IN RE: Mary D. BRENNAN, Respondent. A Member of the Bar of the District of Columbia Court of Appeals.
In this reciprocal disciplinary proceeding against respondent Mary D. Brennan, the Board on Professional Responsibility (“Board”) has recommended that the reciprocal and identical discipline of a ninety-day suspension be imposed. No exceptions to the Board's Report and Recommendation have been filed.
On January 22, 2004, the Court of Appeals of Maryland suspended respondent for ninety days. Respondent had consented to the suspension following findings by a Circuit Court of Maryland that respondent had failed to file 1999-2001 federal and state income tax returns, in violation of 26 U.S.C. § 7203 (1990) and MD. CODE ANN. Tax-General § 13-1001(d) (2001). The court further found that respondent had violated Maryland Rules of Professional Conduct 8.4(b) (criminal act that reflect adversely on the lawyer's honesty, trustworthiness or fitness as a lawyer); 8.4(d) (conduct prejudicial to the administration of justice); and 5.5 (unauthorized practice of law), as well as Maryland Rules 16-606 (proper designation and title for attorney's trust account), 16-607(a) (proper funds deposited in attorney trust account), and 16-609 (cash may not be drawn from an attorney trust account).1 On February 27, 2004, Bar Counsel filed a certified copy of the Maryland Court's order of suspension with this court. On March 4, 2004, we suspended respondent pursuant to D.C. Bar R. XI, § 11(d) and directed the Board to recommend whether identical, greater, or lesser discipline should be imposed as reciprocal discipline, or whether the Board would proceed de novo. On March 9, 2004, respondent filed a D.C. Bar R. XI, § 14(g) affidavit. On November 3, 2004, respondent filed a motion with this court seeking nunc pro tunc treatment of her notice of the Maryland discipline, which she said she filed with the District of Columbia Bar on February 20, 2004, and a D.C. Bar R. XI, § 14(g) affidavit she mailed to the Board and Bar Counsel on March 9, 2004. Respondent further moved this court to vacate its interim order of suspension because her Maryland suspension had expired. On December 14, 2004, this court granted both motions, and respondent was reinstated.2 Bar Counsel recommended reciprocal and identical discipline. Respondent has not filed a response indicating an opposition to reciprocal and identical discipline.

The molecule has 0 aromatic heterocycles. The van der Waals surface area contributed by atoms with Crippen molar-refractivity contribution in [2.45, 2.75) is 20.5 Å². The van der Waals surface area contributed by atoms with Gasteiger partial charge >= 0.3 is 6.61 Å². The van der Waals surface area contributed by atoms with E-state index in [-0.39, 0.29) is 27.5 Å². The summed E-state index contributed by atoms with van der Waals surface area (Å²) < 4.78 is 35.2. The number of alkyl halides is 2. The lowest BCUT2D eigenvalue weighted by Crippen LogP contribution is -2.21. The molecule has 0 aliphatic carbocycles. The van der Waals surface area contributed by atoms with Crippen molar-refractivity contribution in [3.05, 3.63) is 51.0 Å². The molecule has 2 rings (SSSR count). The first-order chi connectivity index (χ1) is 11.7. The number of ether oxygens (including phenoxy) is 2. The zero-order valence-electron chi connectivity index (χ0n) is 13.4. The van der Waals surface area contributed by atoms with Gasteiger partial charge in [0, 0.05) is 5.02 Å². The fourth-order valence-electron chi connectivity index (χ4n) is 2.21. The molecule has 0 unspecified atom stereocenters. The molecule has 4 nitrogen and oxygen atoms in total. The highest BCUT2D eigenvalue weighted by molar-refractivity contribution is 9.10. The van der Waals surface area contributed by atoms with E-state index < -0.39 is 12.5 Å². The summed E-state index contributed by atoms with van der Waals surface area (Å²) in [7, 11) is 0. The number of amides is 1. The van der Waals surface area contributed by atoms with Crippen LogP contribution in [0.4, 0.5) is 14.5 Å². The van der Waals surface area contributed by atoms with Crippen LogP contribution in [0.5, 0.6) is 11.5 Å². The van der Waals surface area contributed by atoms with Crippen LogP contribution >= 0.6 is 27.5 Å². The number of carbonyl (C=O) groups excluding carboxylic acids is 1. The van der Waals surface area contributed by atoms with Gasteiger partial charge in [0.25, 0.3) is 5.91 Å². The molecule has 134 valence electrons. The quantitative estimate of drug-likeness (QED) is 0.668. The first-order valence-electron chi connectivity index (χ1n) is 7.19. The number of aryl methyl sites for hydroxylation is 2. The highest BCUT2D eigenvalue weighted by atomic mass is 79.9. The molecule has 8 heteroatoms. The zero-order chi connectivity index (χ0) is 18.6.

In its report and recommendation, the Board found that the record supported the imposition of reciprocal and identical discipline. In cases like this, where neither Bar Counsel nor the respondent opposes identical discipline, “ ‘the most the Board should consider itself obliged to do ․ is to review the foreign proceeding sufficiently to satisfy itself that no obvious miscarriage of justice would result in the imposition of identical discipline-a situation that we anticipate would rarely, if ever, present itself.’ ” In re Childress, 811 A.2d 805, 807 (D.C.2002) (quoting In re Spann, 711 A.2d 1262, 1265 (D.C.1998)). Here, there was no miscarriage of justice in the Maryland proceeding because respondent received notice of the proceeding and was represented by counsel when she voluntarily consented to the Maryland discipline.
Since no exception has been taken to the Board's report and recommendation, the court gives heightened deference to its recommendation. See D.C. Bar R. XI, § 9(g)(2); In re Delaney, 697 A.2d 1212, 1214 (D.C.1997). As we find support in the record for the Board's findings, we accept them, and adopt the sanction the Board recommended. Accordingly, it is
ORDERED that Mary D. Brennan is suspended from the practice of law in the District of Columbia for a period of ninety days, nunc pro tunc, to March 9, 2004. Further, respondent has fulfilled the D.C. Bar R. XI, § 14(g) affidavit requirement and has been reinstated to practice law in this jurisdiction.
1. The Maryland Rules of Professional Conduct have the same numbered counterparts in the D.C. Rules of Professional Conduct; however, the Maryland Rules do not have direct counterparts and violations of them would not constitute misconduct in this jurisdiction. Additionally, this court has held that the willful failure to file income tax returns does not violate D.C. Rule of Professional Conduct 8.4(d) (conduct that seriously interferes with the administration of justice). In re Shorter, 570 A.2d 760 (D.C.1990).
2. The court order recognized that respondent filed the D.C. Bar R. XI, § 14(g) affidavit and then had served the recommended ninety-day suspension. While the order reinstated respondent, this court noted that the Board was not restricted to the sanction imposed by the Maryland Court.